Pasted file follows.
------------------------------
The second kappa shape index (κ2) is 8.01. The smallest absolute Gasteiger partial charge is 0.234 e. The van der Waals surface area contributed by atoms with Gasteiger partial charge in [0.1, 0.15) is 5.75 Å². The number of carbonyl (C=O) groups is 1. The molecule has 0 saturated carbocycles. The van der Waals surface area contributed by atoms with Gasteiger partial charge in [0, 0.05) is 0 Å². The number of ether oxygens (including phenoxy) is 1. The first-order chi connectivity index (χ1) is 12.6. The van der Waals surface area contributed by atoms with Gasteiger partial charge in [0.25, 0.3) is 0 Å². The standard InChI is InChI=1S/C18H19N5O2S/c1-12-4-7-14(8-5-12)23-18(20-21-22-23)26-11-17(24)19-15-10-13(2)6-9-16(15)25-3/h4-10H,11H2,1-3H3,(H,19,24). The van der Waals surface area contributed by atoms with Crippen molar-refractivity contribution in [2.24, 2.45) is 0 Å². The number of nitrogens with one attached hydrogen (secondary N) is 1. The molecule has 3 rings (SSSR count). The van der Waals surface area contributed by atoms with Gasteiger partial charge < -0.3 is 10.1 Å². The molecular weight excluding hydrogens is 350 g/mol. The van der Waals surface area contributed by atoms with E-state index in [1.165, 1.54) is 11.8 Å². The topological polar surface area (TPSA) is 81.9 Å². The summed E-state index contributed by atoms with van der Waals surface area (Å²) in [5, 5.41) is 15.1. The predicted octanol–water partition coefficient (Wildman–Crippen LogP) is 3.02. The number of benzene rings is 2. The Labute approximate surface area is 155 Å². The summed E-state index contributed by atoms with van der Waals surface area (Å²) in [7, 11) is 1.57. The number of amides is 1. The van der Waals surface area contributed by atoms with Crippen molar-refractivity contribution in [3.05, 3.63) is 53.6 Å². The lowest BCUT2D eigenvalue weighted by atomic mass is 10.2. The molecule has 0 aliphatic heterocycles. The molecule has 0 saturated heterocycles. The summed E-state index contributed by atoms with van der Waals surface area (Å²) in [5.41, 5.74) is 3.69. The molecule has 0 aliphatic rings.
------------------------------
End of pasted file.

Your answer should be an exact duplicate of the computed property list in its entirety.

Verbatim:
The second kappa shape index (κ2) is 8.01. The smallest absolute Gasteiger partial charge is 0.234 e. The van der Waals surface area contributed by atoms with Gasteiger partial charge in [0.1, 0.15) is 5.75 Å². The number of carbonyl (C=O) groups is 1. The molecule has 0 saturated carbocycles. The van der Waals surface area contributed by atoms with Gasteiger partial charge in [0, 0.05) is 0 Å². The number of ether oxygens (including phenoxy) is 1. The first-order chi connectivity index (χ1) is 12.6. The van der Waals surface area contributed by atoms with Gasteiger partial charge in [0.25, 0.3) is 0 Å². The standard InChI is InChI=1S/C18H19N5O2S/c1-12-4-7-14(8-5-12)23-18(20-21-22-23)26-11-17(24)19-15-10-13(2)6-9-16(15)25-3/h4-10H,11H2,1-3H3,(H,19,24). The van der Waals surface area contributed by atoms with Crippen molar-refractivity contribution in [2.24, 2.45) is 0 Å². The number of nitrogens with one attached hydrogen (secondary N) is 1. The molecule has 3 rings (SSSR count). The van der Waals surface area contributed by atoms with Gasteiger partial charge < -0.3 is 10.1 Å². The molecular weight excluding hydrogens is 350 g/mol. The van der Waals surface area contributed by atoms with E-state index in [1.165, 1.54) is 11.8 Å². The topological polar surface area (TPSA) is 81.9 Å². The summed E-state index contributed by atoms with van der Waals surface area (Å²) in [5, 5.41) is 15.1. The predicted octanol–water partition coefficient (Wildman–Crippen LogP) is 3.02. The number of benzene rings is 2. The Labute approximate surface area is 155 Å². The summed E-state index contributed by atoms with van der Waals surface area (Å²) in [7, 11) is 1.57. The number of amides is 1. The van der Waals surface area contributed by atoms with Crippen molar-refractivity contribution in [3.05, 3.63) is 53.6 Å². The lowest BCUT2D eigenvalue weighted by atomic mass is 10.2. The molecule has 0 aliphatic heterocycles. The molecule has 0 saturated heterocycles. The summed E-state index contributed by atoms with van der Waals surface area (Å²) in [5.41, 5.74) is 3.69. The molecule has 0 aliphatic rings.